Hamra (Beqaot), Tayasir

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Keren Abiram, Dafna Banai (reporting) Translator: Charles K.
Seriously? Does this make us safer?
10:45  Shomron gate.  A bus from Birthright and a few Israeli cars plus six military vans stand on the roadside, preparing to enter the territories together.  So much security for a Birthright tour, or is someone or something special involved?


11:05  The Za’tara/Tapuach checkpoint isn’t manned but a bored soldier stands at the hitchhiking station going toward Ramallah, a second in the observation post above the plaza.  The checkpoint could be restored in no time.


Home demolitions in Jiftlik

Two days ago the occupation authorities demolished four homes in Jiftlik, in the Jordan Valley.  Unlike the rest of Area C, there’s an outline plan for Jiftlik, but so what?  Only 60% of the village houses are included; the rest are slated for demolition.  And in fact, since the plan was approved in 2008, many homes have been demolished.  Each demolition is an absolute disaster for the inhabitants.  We can’t imagine how someone feels who one dark morning is left exposed to the sun’s heat, the night’s cold and all his belongings are dumped outside, assuming the soldiers even allowed him to save a few items (in 20 minutes if he’s lucky).


Abu el Hab lives in the southern part of Jiftlik on a rise to which access is difficult.  Before dawn on 20.10.14 the bulldozers came and demolished two of the three buildings.  “Why do you think they left the third one?,” I asked.  “It’s new; they didn’t have a demolition order,” he said, adding, “But they’ll return.  I stood there weeping…”  Abu el Hab lived in caves in the South Hebron Hills and moved here ten years ago because he’d grown tired of being harassed by the occupier and its settlers.  “Where will I go now?” he asks despairingly.  The army also demolished a sheepfold containing 200 head.  He moved them to a friend so they won’t die out in the sun.


We stopped farther west at a grocery to ask where the demolition occurred.  A man named Rashid volunteered to come show us.  A small tin shack where the six members of his brother’s family lived, next to the ruins of an attractive stone house.  I asked why they don’t rebuild the ruins.  “Ahh,” he sighed longingly, “It’s too great an investment for a house they could demolish tomorrow.”


There’s a small grove of young date trees across the way and a greenhouse with vegetables.  Everything’s small, meager.  A poor family which barely makes a living from agriculture.  Now they live in Nablus; the father comes daily to work his land.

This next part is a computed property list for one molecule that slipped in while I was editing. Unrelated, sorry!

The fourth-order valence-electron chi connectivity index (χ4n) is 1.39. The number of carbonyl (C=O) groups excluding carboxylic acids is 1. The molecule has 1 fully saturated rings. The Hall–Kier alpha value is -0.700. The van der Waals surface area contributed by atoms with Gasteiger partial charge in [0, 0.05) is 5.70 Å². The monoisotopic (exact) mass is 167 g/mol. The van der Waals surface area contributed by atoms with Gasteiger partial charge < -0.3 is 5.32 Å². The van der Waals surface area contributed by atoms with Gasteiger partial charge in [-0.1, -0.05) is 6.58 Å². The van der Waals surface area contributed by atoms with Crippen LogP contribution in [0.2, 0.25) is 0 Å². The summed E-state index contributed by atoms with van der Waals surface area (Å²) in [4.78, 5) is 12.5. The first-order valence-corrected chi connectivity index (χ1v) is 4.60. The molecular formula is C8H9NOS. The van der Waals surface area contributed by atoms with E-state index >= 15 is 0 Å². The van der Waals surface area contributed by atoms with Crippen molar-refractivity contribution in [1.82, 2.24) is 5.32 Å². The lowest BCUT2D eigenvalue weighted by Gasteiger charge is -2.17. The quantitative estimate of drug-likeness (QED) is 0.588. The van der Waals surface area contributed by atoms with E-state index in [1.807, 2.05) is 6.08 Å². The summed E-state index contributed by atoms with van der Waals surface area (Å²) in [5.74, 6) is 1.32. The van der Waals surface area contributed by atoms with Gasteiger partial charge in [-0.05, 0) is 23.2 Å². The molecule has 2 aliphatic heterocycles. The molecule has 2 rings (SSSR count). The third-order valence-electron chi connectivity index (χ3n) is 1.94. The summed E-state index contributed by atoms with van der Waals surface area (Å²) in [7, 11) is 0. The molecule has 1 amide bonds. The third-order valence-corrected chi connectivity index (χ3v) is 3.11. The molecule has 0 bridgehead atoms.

On the way Rashid shows us a new structure, a refrigerated storeroom for dates grown in the area.  It holds 40 tons of dates, and there’s a demolition order.  The bulldozers could arrive any day, “And then what will become of us?,” he says, expressing the existential anxiety everyone feels.  Farther east, next to the junction of the Hamra-Jiftlik road with Highway 90, are more poor, miserable habitations; there the army demolished the sheepfold.


Along the Alon Road/Highway 578 we see they’ve made higher the earthen berm which cuts off residents of the Jordan Valley from the West Bank.


14:15  Tayasir checkpoint.  Palestinians reported that the checkpoint has been “good” recently.  And we found crossing was fast and smooth.  A bus goes through without its passengers having to get off, a pleasant soldier attempts his few words of Arabic.  There are no delays.  And yet – a checkpoint in the middle of life, armed soldiers stand between each Palestinian and the few opportunities life under occupation permits him, and even though they’re smiling and polite they’re the operational arm of a destructive repression.


On the way to the Tayasir checkpoint are many tent encampments on both sides of the road.  Many little children run to the road when they see us, to ask for food or clothing.  They jump right in front of the car – it’s very scary, we don’t want to hit them!  The inhabitants of the encampment at the foot of the Crusader fortress were ordered to vacate the area today and on October 29, from 6 AM to 6 PM.  Why?  Because the army is conducting maneuvers.  We saw people unloading their few belongings from wagons attached to tractors, but we saw no sign of maneuvers.  Nor an increased military presence.


Opposite the Ro’i settlement, where a concrete sign (one of many scattered throughout the Jordan Valley) identifies a firing range, Israelis planted two vineyards.  Six months ago a “nature festival” was held behind them where 10,000 high young Israelis cavorted to rhythm of loudspeakers blasting the eardrums of everyone living in the area.  The dirt road created for the festival is often used by Palestinians who are tired of the long detour they’re forced to make to travel back and forth from the Jordan Valley to the West Bank through the checkpoints.  A month ago Khaled, who distributes water to residents of the area, was caught here and his tanker confiscated.  The state of Israel demands NIS 8000 to return it.  It’s parked in Qalqilya.  Why was it confiscated?  For entering a firing range.


15:00  An army jeep with two soldiers lies in wait by the path and the vineyard of Palestinian shepherds lest they dare try to ease their difficult lives.


15:15  Hamra checkpoint.   A line of eight cars waits to cross.  We stopped for a moment and saw the soldiers were changing shifts.  We didn’t wait because we wanted to reach Aqraba for a solidarity visit at the mosque settlers had torched last week.